The Human Touch
18 September 2018
At a time of technological revolution where Apps and Bots are going to take over lots of our jobs I ask – can technology really improve the level of candidate customer service in recruitment that we aspire to? I loved the pithy assessment of Dave Trott in Campaign last week (Sept 10th) on Customer Service – that ‘82% of customers switch providers because of a bad service experience; that 55% of recommendations are made on customer service not on product or price’. So ‘in times where we are trying to automate everything because its faster and cheaper’ are we surprised that ATS (applicant tracking systems) that are meant to make recruiters’ (company and recruitment consultants) lives easier actually make the applicant’s experience worse.
It’s now more difficult than ever to get on a shortlist for a job. Applicants consistently tell us they get ruled out of a selection process (by technology) rather than ruled in.
At the very first stage of a job application process how confident are we that technology can accurately assess the core skills and aptitude of an individual as well as their drivers in life, their aspirations, their ambitions? How do we know that some of the diverse talent we are struggling to hire into our businesses are not the very individuals that technology rules out at the first hurdle.
In the quest to work faster and faster and get results more and more quickly, have we stopped to think what we are losing – the expertise and insight that an experienced and insightful human being can bring to the matching process of individual to job and company.
Where is the hard data that justifies leaving the initial screening and selection to the ATS’s that sit behind the job boards, the online communities and websites that aggregate talent, the recruitment agencies that farm CV’s without any face-to-face meetings with their candidates, the in-house talent teams that are so often ridiculously stretched, managing 25 – 30 vacancies at a time. Do the candidates that get through the ATS’s stay longer with the company, do they fit the culture better, do they contribute more. Are they better at the job?
With over three decades of experience in recruitment and search we have always met our candidates face to face. Over the years, each person we have placed has had our personal time. Crucial time during which we can understand an individual’s skills set and experience as well as their personal values and aspirations for their future careers. And guess what; many of these candidates stay for years with the companies we place them with. We have the evidence; the data.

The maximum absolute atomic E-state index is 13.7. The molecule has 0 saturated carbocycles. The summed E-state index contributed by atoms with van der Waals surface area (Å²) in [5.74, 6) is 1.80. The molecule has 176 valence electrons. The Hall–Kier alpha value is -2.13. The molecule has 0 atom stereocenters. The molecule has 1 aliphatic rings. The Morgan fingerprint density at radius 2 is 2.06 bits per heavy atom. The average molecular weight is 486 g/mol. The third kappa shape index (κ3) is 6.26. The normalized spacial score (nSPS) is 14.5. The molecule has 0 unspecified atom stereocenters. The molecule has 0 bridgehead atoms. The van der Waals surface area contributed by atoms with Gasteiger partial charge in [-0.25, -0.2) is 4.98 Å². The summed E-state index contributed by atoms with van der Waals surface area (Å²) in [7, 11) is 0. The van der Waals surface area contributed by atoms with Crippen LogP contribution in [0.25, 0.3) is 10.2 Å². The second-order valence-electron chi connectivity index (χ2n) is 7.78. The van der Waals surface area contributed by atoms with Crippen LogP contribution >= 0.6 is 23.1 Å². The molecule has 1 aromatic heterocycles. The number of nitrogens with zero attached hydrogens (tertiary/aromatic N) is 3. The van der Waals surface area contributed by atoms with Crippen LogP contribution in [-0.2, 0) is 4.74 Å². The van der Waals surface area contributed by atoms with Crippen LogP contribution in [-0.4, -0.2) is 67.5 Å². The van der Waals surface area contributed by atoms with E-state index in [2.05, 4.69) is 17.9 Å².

A youngster tells us that he urgently needed to get a job – he was put forward for a permanent role with a company by a recruitment consultancy. The recruiter hadn’t met him. Their CRM system, helped by Bots, had done the matching and the recruiter hadn’t made the time to meet him. He went for the interview but the job wasn’t aligned to the skills he wanted to use in his next role – it was aligned to the skills he had on his cv – the ones he had used in his last job – not aligned to the next job that would allow him to develop his skills and learn new ones. The culture and ambition of the company was all wrong for him. There had been no face-to-face competency-based interview with the recruiter, no checking of credentials, no real matching or alignment of ambition and long term career motivation.
Don’t get me wrong – the speed of connectivity can be good.
A senior PR freelancer tells me about the 3 month contract gig with a reputable company through a recruitment advertising community website. It seems a really smart service. It charges the candidate and the client an introduction (sorry, an administration) fee if they agree to work with each other – 15% of the daily rate to both: so 30% in total – yes, it’s expensive! The value the website gives to a company is clearly the speed of connectivity to an online community of people with the right experience and skill-set for their needs. Same for the freelancer – it connects them with companies that need their skills. It’s a great business model. If it really works. No one at the recruiter website has ever interviewed or met the freelancer. The freelancer simply uploads their profile and examples of their work. The information uploaded is only as accurate as the person uploading it wants it to be, as with all online talent sites including Linked In. So as with all online profiles – who is doing the checking?
This Summer we have had nearly double the number of candidates wanting face to face interviews with us. These people want us to represent them to companies – many are fed up with company vacancy application processes. They are tired of working through ATS’s where they can’t even get a first meeting with a company they want to work for; often a company they are a customer of.
So maybe in Dave Trott’s words – ‘let’s stop cranking out as much as we can, as fast as we can and charging as much as we can, that may work in the short term. Let’s focus on the customer that actually needs someone who can do a decent job’.